Our Nuclear-Free Opportunity
Top Ten Reasons Why a World Free of Nuclear Weapons is Now Achievable
By Nathan Pyles
Simultaneous Alignment of All the Stakeholders
It is said that timing is everything.
Throughout the tense days of the Reykjavik Summit in October of 1986 if President Reagan’s and Secretary General Gorbachev’s staffs had been surveyed, we would have discovered a strange undercurrent. Few, some historians say none, of the aides for either country were in agreement with their own leader’s position -That the global elimination of all nuclear weapons was the best long-term solution for mutual security. (Reagan’s position included the caveat that the Strategic Defense Initiative would be perfected, shared, and deployed.)
If their military staffs had been asked, support would have been even thinner. There were real reservations as well among the U.S.’s closest European allies. United Kingdom’s Prime Minister Margaret Thatcher was livid upon hearing the news that Reagan had discussed complete nuclear abolition during the Reykjavik negotiations.
Looking back, it is hard to know now if Gorbachev’s proposed 10 year plan to eliminate all nuclear weapons might have been signed if either leader’s aides had been more supportive. Both the U.S. and the Soviets had internal constituencies at the summit that preferred such a deal never get done.
The behind the scenes events at Reykjavik illustrate how even the world’s most powerful men cannot create a radically new nuclear weapons policy on their own. Three critical stakeholders must be in simultaneously alignment for a new policy to take hold. These groups include the nuclear weapon states’ political leadership, their nuclear weapons policy experts, and their citizens.
In 1986, the depth of governmental support for a nuclear weapons free world did not go much deeper than Reagan and Gorbachev themselves. There was a supportive public who had reached an anti-nuclear crescendo over fears that ongoing European based missile deployment would result in an eventual nuclear catastrophe.
But within the nuclear weapons expert community, the believers in complete global nuclear disarmament were rare. Executing a radical new policy direction is notoriously difficult. An entire generation of policy makers and military officers had been educated in the theory of nuclear deterrence. Nuclear deterrence had long ago morphed into the even more perverse theory of Mutual Assured Destruction (MAD).
The prevailing doctrine assumed that only a balance of nuclear terror would maintain peace between the East and the West. As Winston Churchill so memorably described the birth of MAD policies, “Safety will be the sturdy child of terror, and survival the twin brother of annihilation.”
Reagan and Gorbachev recognized that there had to be a lower risk solution for mutual security. But they were ahead of their time, and it turned out, nearly alone in their foresight within the ranks of government leadership.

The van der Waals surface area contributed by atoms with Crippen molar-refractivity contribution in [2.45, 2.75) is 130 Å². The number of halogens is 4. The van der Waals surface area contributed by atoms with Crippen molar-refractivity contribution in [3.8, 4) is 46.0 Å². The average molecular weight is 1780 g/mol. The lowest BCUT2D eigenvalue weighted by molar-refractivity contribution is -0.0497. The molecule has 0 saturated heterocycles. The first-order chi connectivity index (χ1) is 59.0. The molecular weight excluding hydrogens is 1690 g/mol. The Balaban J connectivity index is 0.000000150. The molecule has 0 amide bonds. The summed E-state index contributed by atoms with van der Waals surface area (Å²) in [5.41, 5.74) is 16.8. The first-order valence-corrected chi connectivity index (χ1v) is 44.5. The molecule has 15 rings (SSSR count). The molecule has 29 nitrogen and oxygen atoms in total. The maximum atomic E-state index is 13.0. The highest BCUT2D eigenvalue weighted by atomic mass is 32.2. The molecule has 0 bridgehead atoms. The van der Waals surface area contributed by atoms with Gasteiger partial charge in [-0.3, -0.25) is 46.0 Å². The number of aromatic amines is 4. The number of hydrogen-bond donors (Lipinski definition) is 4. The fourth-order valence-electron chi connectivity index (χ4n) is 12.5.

Fortunately this time around, as President Barack Obama, Russian President Dmitri Medvedev, and the U.K. renew discussions of a nuclear weapons free world – these leaders are not sailing against the strong gales of past policy alone.
Former Secretaries of State Henry Kissinger and George Shultz, former Secretary of Defense William Perry, and former Senator Sam Nunn shook up the entrenched Cold War nuclear policy in 2007 when they publicly called for a world free of nuclear weapons. Since this often cited Wall Street Journal op-ed, more and more support from within the political and nuclear policy community have gathered behind them.
Most recently President Obama’s 2008 election rival, Republican Senator John McCain, also made supportive statements for a nuclear free world at the dedication of a memorial bust of President Reagan in the Capital Building [FC].
This broader support extends beyond government leaders. Several new citizens groups have been launched focusing exclusively on nuclear weapons policy. Tyler Wigg-Stevenson launched the Two Futures Project. The Two Futures goal is to spread the word among the Christian community that a nuclear free world is not only our best option, but that it is also possible.
Global Zero is another recently formed organization bringing increased awareness of the current opportunity for the staged, verifiable elimination of all nuclear weapons. Recognizing that nuclear weapons are not only a U.S. and Russian issue, Global Zero is organizing high level and citizen supporters from around the world.
It will take a more vocal public to keep this issue on the front burner of an already crowded U.S. policy agenda. But this time around, the three critical groups needed to enact a new, safer nuclear weapons policy are in ever increasing alignment.